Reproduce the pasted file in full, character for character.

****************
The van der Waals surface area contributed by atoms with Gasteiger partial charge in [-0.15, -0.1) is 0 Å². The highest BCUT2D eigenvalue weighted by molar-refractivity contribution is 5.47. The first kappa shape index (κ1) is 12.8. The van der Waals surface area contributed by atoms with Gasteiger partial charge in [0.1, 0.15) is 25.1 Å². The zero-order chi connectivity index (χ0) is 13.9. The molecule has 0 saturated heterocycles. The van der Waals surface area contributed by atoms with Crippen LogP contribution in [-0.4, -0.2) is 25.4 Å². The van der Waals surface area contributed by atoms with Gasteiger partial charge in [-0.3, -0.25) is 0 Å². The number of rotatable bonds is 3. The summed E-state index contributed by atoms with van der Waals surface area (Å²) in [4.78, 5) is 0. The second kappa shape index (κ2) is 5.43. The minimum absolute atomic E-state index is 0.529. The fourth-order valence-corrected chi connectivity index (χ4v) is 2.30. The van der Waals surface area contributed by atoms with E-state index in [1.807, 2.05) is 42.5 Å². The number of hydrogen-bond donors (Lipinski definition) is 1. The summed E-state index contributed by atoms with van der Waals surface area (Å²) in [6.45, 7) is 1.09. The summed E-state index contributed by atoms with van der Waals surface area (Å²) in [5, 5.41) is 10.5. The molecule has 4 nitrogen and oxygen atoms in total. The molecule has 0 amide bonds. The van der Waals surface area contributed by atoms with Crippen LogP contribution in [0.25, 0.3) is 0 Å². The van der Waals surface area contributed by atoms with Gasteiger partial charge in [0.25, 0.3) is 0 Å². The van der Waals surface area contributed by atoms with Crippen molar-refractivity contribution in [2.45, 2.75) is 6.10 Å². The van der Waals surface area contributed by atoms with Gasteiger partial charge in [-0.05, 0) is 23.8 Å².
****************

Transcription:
The van der Waals surface area contributed by atoms with Gasteiger partial charge in [-0.15, -0.1) is 0 Å². The highest BCUT2D eigenvalue weighted by molar-refractivity contribution is 5.47. The first kappa shape index (κ1) is 12.8. The van der Waals surface area contributed by atoms with Gasteiger partial charge in [0.1, 0.15) is 25.1 Å². The zero-order chi connectivity index (χ0) is 13.9. The molecule has 0 saturated heterocycles. The van der Waals surface area contributed by atoms with Crippen LogP contribution in [-0.4, -0.2) is 25.4 Å². The van der Waals surface area contributed by atoms with Gasteiger partial charge in [-0.3, -0.25) is 0 Å². The number of rotatable bonds is 3. The summed E-state index contributed by atoms with van der Waals surface area (Å²) in [4.78, 5) is 0. The second kappa shape index (κ2) is 5.43. The minimum absolute atomic E-state index is 0.529. The fourth-order valence-corrected chi connectivity index (χ4v) is 2.30. The van der Waals surface area contributed by atoms with E-state index in [1.807, 2.05) is 42.5 Å². The number of hydrogen-bond donors (Lipinski definition) is 1. The summed E-state index contributed by atoms with van der Waals surface area (Å²) in [6.45, 7) is 1.09. The summed E-state index contributed by atoms with van der Waals surface area (Å²) in [5, 5.41) is 10.5. The molecule has 4 nitrogen and oxygen atoms in total. The molecule has 0 amide bonds. The van der Waals surface area contributed by atoms with Crippen LogP contribution in [0.25, 0.3) is 0 Å². The van der Waals surface area contributed by atoms with Gasteiger partial charge in [0.25, 0.3) is 0 Å². The van der Waals surface area contributed by atoms with Crippen molar-refractivity contribution in [2.45, 2.75) is 6.10 Å². The van der Waals surface area contributed by atoms with Gasteiger partial charge in [-0.05, 0) is 23.8 Å².